User intent simply refers to identifying the motive behind a user’s search query. For instance, when Jane searches ‘Best SEO agency in Austin,’ what does she really want? A search result that leads her to HighMark SEO landing page, or one that leads to a page listing all the SEO agencies in Austin?
The following explanation of the three broad categories of user intent will help you deduce the correct answer to this question.
Here, the user is a blank canvas waiting to be painted over with new knowledge. Realizing the dearth of information competing for users’ attention should drive any brand to work hard, not only towards optimizing their content for keywords that lure leads but also towards ensuring the relevance of these content to the leads’ burning questions.
Failure to achieve this will lead to a high bounce rate and affect sales conversion.
In the query ‘Best SEO agency in Austin,’ the user is certainly not looking to be shown a list of SEO agencies in Austin (informational), as they likely know them already.
It is obvious at this point that they need authority content to nudge them towards the acclaimed best agency, and hopefully, this agency will be prepared with content quality enough to convince them that they are indeed the best.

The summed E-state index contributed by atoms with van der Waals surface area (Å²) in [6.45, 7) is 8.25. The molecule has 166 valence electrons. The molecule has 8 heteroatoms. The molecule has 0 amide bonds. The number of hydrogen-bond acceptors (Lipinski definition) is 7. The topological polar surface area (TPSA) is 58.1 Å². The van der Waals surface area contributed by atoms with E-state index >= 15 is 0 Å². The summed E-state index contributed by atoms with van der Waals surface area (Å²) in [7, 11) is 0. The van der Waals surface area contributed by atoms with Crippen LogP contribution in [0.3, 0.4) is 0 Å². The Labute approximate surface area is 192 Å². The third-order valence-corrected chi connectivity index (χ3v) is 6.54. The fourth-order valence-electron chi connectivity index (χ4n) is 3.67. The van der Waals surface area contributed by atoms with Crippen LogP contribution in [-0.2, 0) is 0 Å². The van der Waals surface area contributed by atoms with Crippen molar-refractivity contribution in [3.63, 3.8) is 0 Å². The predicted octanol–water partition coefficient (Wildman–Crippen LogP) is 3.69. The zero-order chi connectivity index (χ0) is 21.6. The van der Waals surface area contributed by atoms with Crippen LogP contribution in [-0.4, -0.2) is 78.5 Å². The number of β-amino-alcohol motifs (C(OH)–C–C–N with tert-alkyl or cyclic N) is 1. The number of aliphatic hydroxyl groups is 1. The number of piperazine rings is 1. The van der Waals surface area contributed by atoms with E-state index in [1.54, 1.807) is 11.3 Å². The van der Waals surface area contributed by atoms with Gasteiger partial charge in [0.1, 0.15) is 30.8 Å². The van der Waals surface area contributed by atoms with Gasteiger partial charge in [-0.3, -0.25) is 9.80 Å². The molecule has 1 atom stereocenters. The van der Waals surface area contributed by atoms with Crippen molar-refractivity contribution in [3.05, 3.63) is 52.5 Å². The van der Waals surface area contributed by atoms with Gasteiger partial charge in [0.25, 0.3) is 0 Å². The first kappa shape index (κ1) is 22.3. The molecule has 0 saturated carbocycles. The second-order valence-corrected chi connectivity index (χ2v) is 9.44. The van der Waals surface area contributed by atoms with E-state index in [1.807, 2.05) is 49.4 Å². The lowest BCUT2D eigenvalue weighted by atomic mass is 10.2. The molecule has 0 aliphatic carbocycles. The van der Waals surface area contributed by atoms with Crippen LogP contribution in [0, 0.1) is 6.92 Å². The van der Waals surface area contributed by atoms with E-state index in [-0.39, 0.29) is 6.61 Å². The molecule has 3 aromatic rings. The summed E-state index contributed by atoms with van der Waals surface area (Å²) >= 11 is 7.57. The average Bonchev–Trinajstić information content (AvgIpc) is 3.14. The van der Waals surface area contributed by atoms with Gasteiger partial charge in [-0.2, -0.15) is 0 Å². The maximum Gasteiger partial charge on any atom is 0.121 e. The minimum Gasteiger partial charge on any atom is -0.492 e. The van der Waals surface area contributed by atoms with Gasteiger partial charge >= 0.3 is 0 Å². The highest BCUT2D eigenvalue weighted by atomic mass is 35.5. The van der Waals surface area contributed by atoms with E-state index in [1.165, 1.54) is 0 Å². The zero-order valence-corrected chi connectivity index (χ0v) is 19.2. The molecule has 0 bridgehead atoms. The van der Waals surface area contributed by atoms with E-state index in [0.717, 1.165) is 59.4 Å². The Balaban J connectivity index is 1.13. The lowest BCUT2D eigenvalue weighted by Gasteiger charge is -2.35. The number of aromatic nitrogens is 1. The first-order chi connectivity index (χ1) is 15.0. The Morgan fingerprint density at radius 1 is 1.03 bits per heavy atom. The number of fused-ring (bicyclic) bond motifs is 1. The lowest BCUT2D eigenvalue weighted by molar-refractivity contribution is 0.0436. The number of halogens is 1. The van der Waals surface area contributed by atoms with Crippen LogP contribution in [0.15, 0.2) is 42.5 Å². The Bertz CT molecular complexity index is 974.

User intent makes it possible for a brand to display and sell its products to prospective customers whose searches do not necessarily read ‘I want to buy XYZ.’
For instance, it helps the brand know to develop an e-commerce landing page in readiness for and response to queries like ‘best price for XYZ product’ because it is obvious that the user is ready to dispense with some cash for that product.
But transactional queries do not only apply to buying but also to other forms of conversion that can be nudged through CTAs, such as email subscriptions and product updates/upgrades.
Although categorizing user intent based on query types and developing content to cater to the needs behind the queries has been identified as an infallible conversion strategy, finding the point of intersection between user queries and the customer life cycle is the ultimate strategy.
The life cycle is in five stages, where the customer:
- Is not unaware of how to go about solving their problem (unawareness).
- Is now aware of the solution to the problem (solution awareness).
- Compares various similar solutions in the market (comparison).
- Decides which solution to adopt (decision).
- Becomes a full-fledged customer, occasionally returning for guidelines, information, and other helpful resources to help maximize user experience (retention).
So, how does the intersection work to influence content quality? Queries such as ‘Top 5 SEO Strategies’ fall at the intersection between informational and solution awareness.
It tells you that this user is not at the point of purchase, they need educative content, but it also tells you not to bore them with such information as what SEO strategies are and how they can boost business. They know already.
User intent provides you with the insights to create timely, and highly helpful content that earns the trust of your leads and makes them more open to buying whatever it is you have to offer ultimately.